This Week in Gaming: “Super Time Force” & More
Get the scoop on all the best video game releases for the week of May 12.
The Walking Dead: Season 2, Episode 3: In Harm’s Way
Platforms: Xbox 360, PS3, PC, Mac, iOS
TellTale Games’ super-popular, story-centric, not-quite-a-game version of The Walking Dead continues to captivate fans with its choose-your-own-adventure gameplay and comic strip style. Dropping this week, In Harm’s Way is the third of five episodes announced for this season. It furthers Clementine’s storyline about finding safety in a zombie-infested world, where fellow humans are all suspect and danger abounds at every turn. These games have become almost as addictive as the show and are able to pull on the old heartstrings like we rarely ever see. As much as we dislike playing them in the dark, it’s better to be scared than to explain to your girlfriend why you’re sobbing over a video game.
Super Time Force
Platforms: Xbox 360, Xbox One
Do you long for the days of video games so pixelated that your character is little more than a blue box with a head (which is really just another box)? Do you love the pandemonium of a non-stop shoot-‘em-up but wish they’d ramp up the epilepsy triggers so that even perfectly healthy gamers wind up seizing in their seats? Do you require an unfair advantage like slo-mo to help you conquer tough levels? If you answered “yes” to any of these questions, then it’s time to scream for Kinect to log you in so you can get your hands on Super Time Force. Downloadable via the Xbox Live store, Super Time Force takes a cue from the many digitally delivered hits in Live Arcade’s arsenal, giving gamers a hint of golden-era gaming but twisted on its head. So you’ll get the kill count of games like Contra but with the spin of controlling time. The end result is a game that reminds you that your glorious childhood memories of gaming are no more sacred than the recycled bottles of Jolt Cola we drank during marathon sessions in 1996.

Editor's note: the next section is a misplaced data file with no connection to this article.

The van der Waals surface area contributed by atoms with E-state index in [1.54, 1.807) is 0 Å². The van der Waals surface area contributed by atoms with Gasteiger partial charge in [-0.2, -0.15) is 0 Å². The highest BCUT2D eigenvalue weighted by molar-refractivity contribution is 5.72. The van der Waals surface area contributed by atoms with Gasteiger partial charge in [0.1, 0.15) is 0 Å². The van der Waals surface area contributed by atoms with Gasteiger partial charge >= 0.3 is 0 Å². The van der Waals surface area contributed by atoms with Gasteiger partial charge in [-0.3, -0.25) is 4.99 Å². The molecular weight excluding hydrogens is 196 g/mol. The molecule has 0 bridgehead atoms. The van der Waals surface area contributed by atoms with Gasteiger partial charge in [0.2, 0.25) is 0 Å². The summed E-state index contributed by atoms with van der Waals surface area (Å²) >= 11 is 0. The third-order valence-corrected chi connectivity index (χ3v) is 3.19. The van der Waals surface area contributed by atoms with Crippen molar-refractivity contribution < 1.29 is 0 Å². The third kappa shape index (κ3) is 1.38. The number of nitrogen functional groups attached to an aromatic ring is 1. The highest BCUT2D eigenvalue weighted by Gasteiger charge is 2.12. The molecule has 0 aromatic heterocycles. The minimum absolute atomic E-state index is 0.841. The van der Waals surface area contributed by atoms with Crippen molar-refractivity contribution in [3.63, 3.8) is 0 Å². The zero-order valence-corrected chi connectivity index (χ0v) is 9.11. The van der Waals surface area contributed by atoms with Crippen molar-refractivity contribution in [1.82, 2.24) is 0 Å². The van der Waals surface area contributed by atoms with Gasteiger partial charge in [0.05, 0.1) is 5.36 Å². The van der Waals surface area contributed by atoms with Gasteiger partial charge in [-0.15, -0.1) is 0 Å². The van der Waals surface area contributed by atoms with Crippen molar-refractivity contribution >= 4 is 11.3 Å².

Minecraft (Retail Edition)
Minecraft is more of a blank slate than an actual video game. Originally for the PC, it has taken its formula of infinite possibilities to the living room, performing well on consoles. For those who have been waiting to own a physical copy of the game for PS3 (digital download came out a while ago), your ship finally comes in this week. We don’t have hundreds of hours to devote to a single game, especially one that’s less about being competitive than it is about marveling at your own creations, but we can still totally understand how people get drawn into a world where anything is possible if you have patience and time. Unfortunately, that’s the same strategy we have tucked away in case we ever have to tunnel out of prison, and not exactly how we’d like to spend our time outside of the office.